Rather than putting these two groups of people together in a environment where both will reasonably feel harassed, employers should have clear rules about facilities that are single-sex, and also, where possible, provide a unisex alternative for anyone who needs it, including people who feel that they have “transitioned away from their sex” and therefore do not wish to use single-sex facilities shared with members of their own sex. The EHRC last year provided guidance on single-sex services which encouraged clear rules and policies.

It should be made clear to people who have the protected characteristic of “gender reassignment” that having this characteristic does not mean it is reasonable for them to expect others to believe or pretend to believe they have changed sex, or for them to be allowed to break (or expect to be an exception to) rules that aim to protect the dignity and privacy of others. 

If a person breaks a clear rule against entering a space provided for the opposite sex, it is not reasonable for them to feel offended when this is pointed out. 

Should schools have rules about “misgendering”?

No. It would not be lawful for schools to have a policy that forbids, punishes or denigrates pupils who use clear words about the sex of other people (such as pronouns, but also boy/girl, male/female and so on), nor to require pupils to refer to some classmates as if they were the opposite sex.

  • To do so constrains the freedom of speech of pupils in a way that is unjustified and discriminates against them on the basis of belief.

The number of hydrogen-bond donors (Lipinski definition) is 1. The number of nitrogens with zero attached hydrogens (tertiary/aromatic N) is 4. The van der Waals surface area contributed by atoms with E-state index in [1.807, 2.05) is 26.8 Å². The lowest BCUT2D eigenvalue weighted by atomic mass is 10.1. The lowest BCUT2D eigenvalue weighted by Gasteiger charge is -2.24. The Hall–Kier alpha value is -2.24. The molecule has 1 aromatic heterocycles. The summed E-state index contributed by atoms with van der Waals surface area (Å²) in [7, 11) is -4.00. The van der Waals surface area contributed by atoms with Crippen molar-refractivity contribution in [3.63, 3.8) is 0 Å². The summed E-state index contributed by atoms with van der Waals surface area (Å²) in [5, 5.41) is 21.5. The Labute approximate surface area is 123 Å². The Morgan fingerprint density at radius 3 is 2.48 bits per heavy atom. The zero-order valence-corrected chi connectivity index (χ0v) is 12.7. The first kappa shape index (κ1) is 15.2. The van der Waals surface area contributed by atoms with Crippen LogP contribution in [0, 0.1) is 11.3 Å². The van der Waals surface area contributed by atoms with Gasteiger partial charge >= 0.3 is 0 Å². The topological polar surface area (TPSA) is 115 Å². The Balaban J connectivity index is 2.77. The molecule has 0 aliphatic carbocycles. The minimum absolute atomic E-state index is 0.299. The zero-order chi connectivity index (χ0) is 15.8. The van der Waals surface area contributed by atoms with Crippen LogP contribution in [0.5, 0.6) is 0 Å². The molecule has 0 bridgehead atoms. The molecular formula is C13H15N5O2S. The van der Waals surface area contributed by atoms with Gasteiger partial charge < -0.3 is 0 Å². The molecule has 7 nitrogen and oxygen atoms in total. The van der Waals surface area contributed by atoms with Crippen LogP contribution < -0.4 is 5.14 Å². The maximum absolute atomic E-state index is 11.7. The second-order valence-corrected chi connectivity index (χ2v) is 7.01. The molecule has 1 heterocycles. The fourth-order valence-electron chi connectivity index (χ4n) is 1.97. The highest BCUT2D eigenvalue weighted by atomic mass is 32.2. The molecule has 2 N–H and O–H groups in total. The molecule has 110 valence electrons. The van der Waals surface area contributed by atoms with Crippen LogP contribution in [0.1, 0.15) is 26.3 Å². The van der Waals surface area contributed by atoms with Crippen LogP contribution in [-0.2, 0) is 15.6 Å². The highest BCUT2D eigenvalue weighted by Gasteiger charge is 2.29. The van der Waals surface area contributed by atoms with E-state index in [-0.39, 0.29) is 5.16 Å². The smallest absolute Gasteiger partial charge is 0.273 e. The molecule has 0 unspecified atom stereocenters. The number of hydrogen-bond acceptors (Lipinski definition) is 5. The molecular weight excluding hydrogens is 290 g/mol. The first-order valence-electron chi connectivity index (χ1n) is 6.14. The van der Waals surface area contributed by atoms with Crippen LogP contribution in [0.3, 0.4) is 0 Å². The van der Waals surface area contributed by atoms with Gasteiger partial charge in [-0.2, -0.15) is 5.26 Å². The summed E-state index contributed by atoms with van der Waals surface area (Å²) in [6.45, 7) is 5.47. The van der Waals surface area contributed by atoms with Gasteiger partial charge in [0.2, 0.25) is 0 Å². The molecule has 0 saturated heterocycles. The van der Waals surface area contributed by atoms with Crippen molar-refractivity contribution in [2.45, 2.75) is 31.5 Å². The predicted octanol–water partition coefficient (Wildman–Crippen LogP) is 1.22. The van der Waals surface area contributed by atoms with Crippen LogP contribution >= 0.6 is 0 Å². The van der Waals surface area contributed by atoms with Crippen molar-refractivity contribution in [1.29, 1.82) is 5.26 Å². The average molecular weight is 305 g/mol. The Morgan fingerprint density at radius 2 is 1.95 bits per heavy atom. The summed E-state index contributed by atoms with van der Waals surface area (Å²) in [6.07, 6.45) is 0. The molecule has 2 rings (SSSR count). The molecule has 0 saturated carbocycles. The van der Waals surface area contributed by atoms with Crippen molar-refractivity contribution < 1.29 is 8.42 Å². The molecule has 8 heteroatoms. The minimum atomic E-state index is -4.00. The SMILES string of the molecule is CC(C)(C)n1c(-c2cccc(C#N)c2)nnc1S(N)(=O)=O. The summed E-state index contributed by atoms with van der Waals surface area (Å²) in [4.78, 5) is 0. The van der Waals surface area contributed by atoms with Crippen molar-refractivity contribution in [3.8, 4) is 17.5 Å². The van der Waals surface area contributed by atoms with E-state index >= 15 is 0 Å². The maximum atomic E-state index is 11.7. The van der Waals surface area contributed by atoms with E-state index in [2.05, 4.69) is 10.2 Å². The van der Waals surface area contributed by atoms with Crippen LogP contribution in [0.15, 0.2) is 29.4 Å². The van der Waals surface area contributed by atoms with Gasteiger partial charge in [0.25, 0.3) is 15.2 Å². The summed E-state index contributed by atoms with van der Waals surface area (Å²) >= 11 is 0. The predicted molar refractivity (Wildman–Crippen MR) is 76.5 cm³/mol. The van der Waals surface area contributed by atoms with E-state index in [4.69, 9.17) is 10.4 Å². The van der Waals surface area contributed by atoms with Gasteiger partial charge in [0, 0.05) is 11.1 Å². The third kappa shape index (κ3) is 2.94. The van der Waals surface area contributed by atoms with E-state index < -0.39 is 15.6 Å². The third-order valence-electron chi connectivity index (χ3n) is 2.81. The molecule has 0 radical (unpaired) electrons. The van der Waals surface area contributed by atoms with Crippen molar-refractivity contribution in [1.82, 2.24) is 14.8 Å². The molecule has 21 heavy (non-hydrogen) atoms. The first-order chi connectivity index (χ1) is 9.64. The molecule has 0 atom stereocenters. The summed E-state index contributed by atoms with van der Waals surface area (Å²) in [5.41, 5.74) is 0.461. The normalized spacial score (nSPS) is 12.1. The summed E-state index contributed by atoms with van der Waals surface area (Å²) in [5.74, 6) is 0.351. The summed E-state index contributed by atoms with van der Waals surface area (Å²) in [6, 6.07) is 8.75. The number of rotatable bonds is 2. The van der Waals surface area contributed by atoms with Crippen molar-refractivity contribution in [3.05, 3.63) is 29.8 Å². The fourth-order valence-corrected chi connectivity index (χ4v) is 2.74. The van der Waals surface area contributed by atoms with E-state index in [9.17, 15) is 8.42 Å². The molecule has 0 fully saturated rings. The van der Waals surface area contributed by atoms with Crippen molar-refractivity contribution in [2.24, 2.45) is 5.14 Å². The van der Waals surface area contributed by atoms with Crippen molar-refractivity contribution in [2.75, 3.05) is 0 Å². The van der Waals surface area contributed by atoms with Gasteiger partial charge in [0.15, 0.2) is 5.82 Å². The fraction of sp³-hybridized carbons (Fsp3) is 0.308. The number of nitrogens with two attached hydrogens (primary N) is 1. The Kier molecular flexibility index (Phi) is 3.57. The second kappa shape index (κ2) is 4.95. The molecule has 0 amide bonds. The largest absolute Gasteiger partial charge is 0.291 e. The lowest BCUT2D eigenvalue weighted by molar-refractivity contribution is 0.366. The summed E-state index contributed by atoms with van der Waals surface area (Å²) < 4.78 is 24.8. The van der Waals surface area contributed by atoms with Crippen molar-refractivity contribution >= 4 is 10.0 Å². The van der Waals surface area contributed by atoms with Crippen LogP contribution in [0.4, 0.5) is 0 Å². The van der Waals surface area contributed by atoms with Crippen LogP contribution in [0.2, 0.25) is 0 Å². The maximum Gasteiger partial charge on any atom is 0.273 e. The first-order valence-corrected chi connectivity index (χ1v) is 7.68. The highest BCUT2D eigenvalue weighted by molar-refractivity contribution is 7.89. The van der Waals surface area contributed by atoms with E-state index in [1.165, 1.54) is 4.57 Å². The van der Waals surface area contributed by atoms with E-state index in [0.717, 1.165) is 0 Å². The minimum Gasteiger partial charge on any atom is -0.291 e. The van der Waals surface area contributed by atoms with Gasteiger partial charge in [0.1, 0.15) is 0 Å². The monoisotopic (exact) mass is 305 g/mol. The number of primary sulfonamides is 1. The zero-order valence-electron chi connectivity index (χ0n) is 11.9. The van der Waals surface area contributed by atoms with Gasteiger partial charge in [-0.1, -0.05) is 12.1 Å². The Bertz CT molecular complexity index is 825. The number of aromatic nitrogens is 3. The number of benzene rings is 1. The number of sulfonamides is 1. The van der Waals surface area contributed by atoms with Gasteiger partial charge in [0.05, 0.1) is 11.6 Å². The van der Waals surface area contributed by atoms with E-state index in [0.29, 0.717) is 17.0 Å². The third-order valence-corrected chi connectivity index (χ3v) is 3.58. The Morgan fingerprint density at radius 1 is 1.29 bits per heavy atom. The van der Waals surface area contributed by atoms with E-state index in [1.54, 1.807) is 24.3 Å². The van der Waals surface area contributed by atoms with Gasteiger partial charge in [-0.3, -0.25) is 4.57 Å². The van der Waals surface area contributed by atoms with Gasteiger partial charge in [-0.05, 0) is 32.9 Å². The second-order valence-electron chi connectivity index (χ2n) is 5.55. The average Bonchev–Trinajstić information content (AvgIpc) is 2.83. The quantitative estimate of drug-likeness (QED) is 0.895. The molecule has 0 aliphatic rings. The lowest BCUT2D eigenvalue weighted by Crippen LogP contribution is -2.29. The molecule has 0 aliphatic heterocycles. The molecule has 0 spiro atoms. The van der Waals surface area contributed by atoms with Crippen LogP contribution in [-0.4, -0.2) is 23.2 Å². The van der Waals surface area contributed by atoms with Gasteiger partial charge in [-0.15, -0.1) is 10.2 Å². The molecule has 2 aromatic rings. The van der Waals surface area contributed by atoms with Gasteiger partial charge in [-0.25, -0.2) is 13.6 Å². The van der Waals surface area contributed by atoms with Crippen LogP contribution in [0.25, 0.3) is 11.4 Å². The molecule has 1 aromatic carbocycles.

• It is inconsistent with schools’ safeguarding duty of care, and with their record-keeping responsibilities, for staff to misrepresent the sex of pupils in their records or in introducing them to their peers. 
  • In order to explain and enforce sex-based rules designed to keep children safe (such as who is allowed in which showers, toilets, dormitories or sports teams), schools must be able to use clear and unequivocal language. 
  • It is not reasonable to expect that a child at school, or transferring between schools, can avoid being “outed” as the sex that they are

We do not think that any policy which tells teachers or pupils to lie about the sex of pupils, constrains them from using clear sex-based language or treats them detrimentally if they do would pass the proportionality test. It is an unreasonable constraint on speech that is neither required nor justified in order to avoid discrimination on the basis of gender reassignment. 

Schools form part of a system that is regulated at a national level. In England that system is the responsibility of the Secretary of State for Education. It is the responsibility of the Secretary of State to make this legal situation clear across the English school system by issuing the long-awaited DfE guidance.